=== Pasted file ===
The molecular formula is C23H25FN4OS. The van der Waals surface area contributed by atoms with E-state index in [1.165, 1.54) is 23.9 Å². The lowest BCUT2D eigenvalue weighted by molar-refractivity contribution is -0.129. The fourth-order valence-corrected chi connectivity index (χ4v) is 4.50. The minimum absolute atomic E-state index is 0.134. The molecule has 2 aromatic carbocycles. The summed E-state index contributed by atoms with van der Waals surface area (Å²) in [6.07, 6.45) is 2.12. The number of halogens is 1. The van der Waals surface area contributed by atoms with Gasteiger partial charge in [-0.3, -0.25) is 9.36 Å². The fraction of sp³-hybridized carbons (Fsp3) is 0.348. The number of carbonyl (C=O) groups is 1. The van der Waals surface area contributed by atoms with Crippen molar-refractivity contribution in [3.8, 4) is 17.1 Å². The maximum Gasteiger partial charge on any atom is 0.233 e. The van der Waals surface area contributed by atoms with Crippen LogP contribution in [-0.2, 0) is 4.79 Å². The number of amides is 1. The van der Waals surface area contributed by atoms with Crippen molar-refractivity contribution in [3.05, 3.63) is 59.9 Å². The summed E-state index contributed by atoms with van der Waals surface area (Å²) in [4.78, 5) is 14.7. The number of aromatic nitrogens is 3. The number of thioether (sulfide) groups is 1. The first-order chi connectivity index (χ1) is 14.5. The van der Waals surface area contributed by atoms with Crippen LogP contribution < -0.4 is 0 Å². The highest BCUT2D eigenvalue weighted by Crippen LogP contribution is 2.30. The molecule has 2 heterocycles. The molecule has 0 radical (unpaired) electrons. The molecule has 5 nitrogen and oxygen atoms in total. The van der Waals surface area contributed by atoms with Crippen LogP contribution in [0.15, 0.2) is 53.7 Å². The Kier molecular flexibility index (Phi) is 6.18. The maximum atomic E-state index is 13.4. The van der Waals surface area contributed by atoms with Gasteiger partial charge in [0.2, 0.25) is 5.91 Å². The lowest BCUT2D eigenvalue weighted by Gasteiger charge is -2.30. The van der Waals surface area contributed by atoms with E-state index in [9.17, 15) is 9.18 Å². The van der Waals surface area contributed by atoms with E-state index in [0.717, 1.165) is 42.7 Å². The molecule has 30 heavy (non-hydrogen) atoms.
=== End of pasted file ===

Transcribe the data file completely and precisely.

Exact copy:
The molecular formula is C23H25FN4OS. The van der Waals surface area contributed by atoms with E-state index in [1.165, 1.54) is 23.9 Å². The lowest BCUT2D eigenvalue weighted by molar-refractivity contribution is -0.129. The fourth-order valence-corrected chi connectivity index (χ4v) is 4.50. The minimum absolute atomic E-state index is 0.134. The molecule has 2 aromatic carbocycles. The summed E-state index contributed by atoms with van der Waals surface area (Å²) in [6.07, 6.45) is 2.12. The number of halogens is 1. The van der Waals surface area contributed by atoms with Gasteiger partial charge in [-0.3, -0.25) is 9.36 Å². The fraction of sp³-hybridized carbons (Fsp3) is 0.348. The number of carbonyl (C=O) groups is 1. The van der Waals surface area contributed by atoms with Crippen molar-refractivity contribution in [3.8, 4) is 17.1 Å². The maximum Gasteiger partial charge on any atom is 0.233 e. The van der Waals surface area contributed by atoms with Crippen LogP contribution in [-0.2, 0) is 4.79 Å². The number of amides is 1. The van der Waals surface area contributed by atoms with Crippen molar-refractivity contribution in [3.05, 3.63) is 59.9 Å². The summed E-state index contributed by atoms with van der Waals surface area (Å²) in [4.78, 5) is 14.7. The number of aromatic nitrogens is 3. The number of thioether (sulfide) groups is 1. The first-order chi connectivity index (χ1) is 14.5. The van der Waals surface area contributed by atoms with Crippen LogP contribution < -0.4 is 0 Å². The highest BCUT2D eigenvalue weighted by Crippen LogP contribution is 2.30. The molecule has 2 heterocycles. The molecule has 0 radical (unpaired) electrons. The molecule has 5 nitrogen and oxygen atoms in total. The van der Waals surface area contributed by atoms with Crippen LogP contribution in [0.15, 0.2) is 53.7 Å². The Kier molecular flexibility index (Phi) is 6.18. The maximum atomic E-state index is 13.4. The van der Waals surface area contributed by atoms with Gasteiger partial charge in [0.2, 0.25) is 5.91 Å². The lowest BCUT2D eigenvalue weighted by Gasteiger charge is -2.30. The van der Waals surface area contributed by atoms with E-state index in [9.17, 15) is 9.18 Å². The van der Waals surface area contributed by atoms with E-state index in [0.717, 1.165) is 42.7 Å². The molecule has 30 heavy (non-hydrogen) atoms.